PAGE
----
Berlin In Lights – A Summary

Count Harry Kessler’s diaries are not your straightforward historical source material.

The diaries consist of a string of isolated observations spanning 29 years. They are not dominated by any particular topic. Nor are they animated by any particular sentiment, other than the desire to make a record of thoughts. They aren’t even particularly focussed on charting history as it was happening around him. The Nazis only start to feature heavily in his writings from p.396, on the advent of a stunning Reichstag victory. What’s more, when Kessler receives word of the deaths of his dog Lulu and President Ebert within 4 days of each other, he reserves his extensive eulogy for the former. As a depiction of historical events, the diaries are chaotic and inconsistent. Neither are they troubled by any concerns for historical cause and effect. They are instead, purely a record of a personal experience.

But though the selection of content was not dictated by any academic interests, the content itself is worth academic interest. Kessler was a man of many opinions, and often engaged in discussions concerning contemporary politics (‘in Berlin, I always feel as if I am going from one public meeting to another’). He was also a compulsive commentator and critic, with a flair for brief, yet comprehensive, descriptions that would make the average Twitter user green with envy. From time to time, said commentating extends into pontificating, so that the diaries are dotted with various grand theories, arguments and designs. But these are not just idle musings. Kessler’s opinions have weight, because he is vaguely involved in the political and cultural arenas he comments on. Early on in the diaries we witness his stint as German ambassador to the newly-created Poland. Later, Kessler takes part in negotiations with the British. He owned a publishing company, the Cranach Press, producing engraved and illustrated editions of books for bibliophiles. He was also a prolific writer, his most noticeable work being a biography of the Weimar Republic Foreign Minister Walter Rathenau. With this in mind, Kessler’s personal thoughts are obviously useful to the historian, as they are the thoughts of one in the know.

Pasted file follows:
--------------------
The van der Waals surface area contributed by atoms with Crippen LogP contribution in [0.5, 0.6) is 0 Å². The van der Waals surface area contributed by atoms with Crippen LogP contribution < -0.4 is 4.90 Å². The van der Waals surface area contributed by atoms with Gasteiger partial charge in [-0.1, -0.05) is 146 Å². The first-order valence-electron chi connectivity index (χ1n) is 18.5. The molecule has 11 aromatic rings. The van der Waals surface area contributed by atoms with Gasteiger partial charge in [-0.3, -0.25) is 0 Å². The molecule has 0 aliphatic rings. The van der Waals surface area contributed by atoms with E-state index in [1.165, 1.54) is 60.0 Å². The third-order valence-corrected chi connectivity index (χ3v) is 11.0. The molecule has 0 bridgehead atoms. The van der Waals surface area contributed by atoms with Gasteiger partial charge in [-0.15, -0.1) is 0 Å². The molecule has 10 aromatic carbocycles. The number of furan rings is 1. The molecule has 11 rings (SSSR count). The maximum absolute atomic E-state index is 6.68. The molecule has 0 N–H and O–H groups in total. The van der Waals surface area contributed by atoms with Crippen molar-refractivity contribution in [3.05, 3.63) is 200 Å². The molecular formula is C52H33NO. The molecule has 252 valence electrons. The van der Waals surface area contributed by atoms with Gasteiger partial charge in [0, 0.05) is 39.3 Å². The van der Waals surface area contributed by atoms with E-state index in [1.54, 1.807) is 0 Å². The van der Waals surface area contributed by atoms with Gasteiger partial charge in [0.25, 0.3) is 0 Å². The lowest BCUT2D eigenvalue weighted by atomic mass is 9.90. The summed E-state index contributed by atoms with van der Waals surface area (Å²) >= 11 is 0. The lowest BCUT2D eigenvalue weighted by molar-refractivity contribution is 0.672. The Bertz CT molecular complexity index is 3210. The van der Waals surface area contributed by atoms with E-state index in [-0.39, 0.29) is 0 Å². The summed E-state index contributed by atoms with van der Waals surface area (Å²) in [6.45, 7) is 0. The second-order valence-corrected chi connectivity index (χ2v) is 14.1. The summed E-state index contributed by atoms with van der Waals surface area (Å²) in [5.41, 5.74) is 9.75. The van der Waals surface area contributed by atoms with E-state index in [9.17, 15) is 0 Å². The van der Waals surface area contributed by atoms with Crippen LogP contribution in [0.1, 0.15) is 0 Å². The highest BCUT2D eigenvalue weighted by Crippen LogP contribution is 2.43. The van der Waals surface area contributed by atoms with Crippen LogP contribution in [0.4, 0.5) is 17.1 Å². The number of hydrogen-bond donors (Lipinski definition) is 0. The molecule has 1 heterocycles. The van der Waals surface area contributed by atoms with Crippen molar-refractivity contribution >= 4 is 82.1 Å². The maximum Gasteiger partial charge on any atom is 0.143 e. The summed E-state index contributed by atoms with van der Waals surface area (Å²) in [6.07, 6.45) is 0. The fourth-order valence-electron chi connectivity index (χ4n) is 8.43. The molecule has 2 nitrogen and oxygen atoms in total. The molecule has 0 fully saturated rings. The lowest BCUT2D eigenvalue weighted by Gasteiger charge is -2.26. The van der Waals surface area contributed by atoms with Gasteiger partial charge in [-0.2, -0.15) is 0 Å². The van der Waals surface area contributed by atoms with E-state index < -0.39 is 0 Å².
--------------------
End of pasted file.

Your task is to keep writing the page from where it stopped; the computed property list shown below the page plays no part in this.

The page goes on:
The quality of his knowledge is further complemented by the sheer extent and variety of his experiences. The diaries record Kessler’s travels all across Europe, particularly to France and England, but also to Spain, Switzerland, Italy, Poland and various Mediterranean islands. His social circle extended beyond national and occupational boundaries, and the diaries record Kessler hobnobbing with politicians, artists, sculptors, playwrights, producers, journalists, nobles and even scientists (on several occasions he hangs out Einstein, who, it turns out, as well as being a genius, was apparently just the nicest man). Kessler was also a true patron of the arts: his diaries reveal a man with a passion for theatre, as well as an interest in literature, painting, sculpture and cinema. This extreme variety of subject matter makes Kessler’s experience extremely valuable.

What this means is that, though the diaries provide only a personal experience, it is an experience of incredible quality. It’s only limitation lies in it being tied to Kessler’s social class. The diaries cast little light on how it might be to be one of the lower classes at this point in time, particularly since the worsening economic climate barely affects Kessler. But in terms of what Kessler experiences, he is able to provide a trustable viewpoint on the whole spectrum of European high society, politics and culture. As such they allow the reader, not necessarily to understand what was happening during the inter-War years, but what it was like to live in the midst of them.

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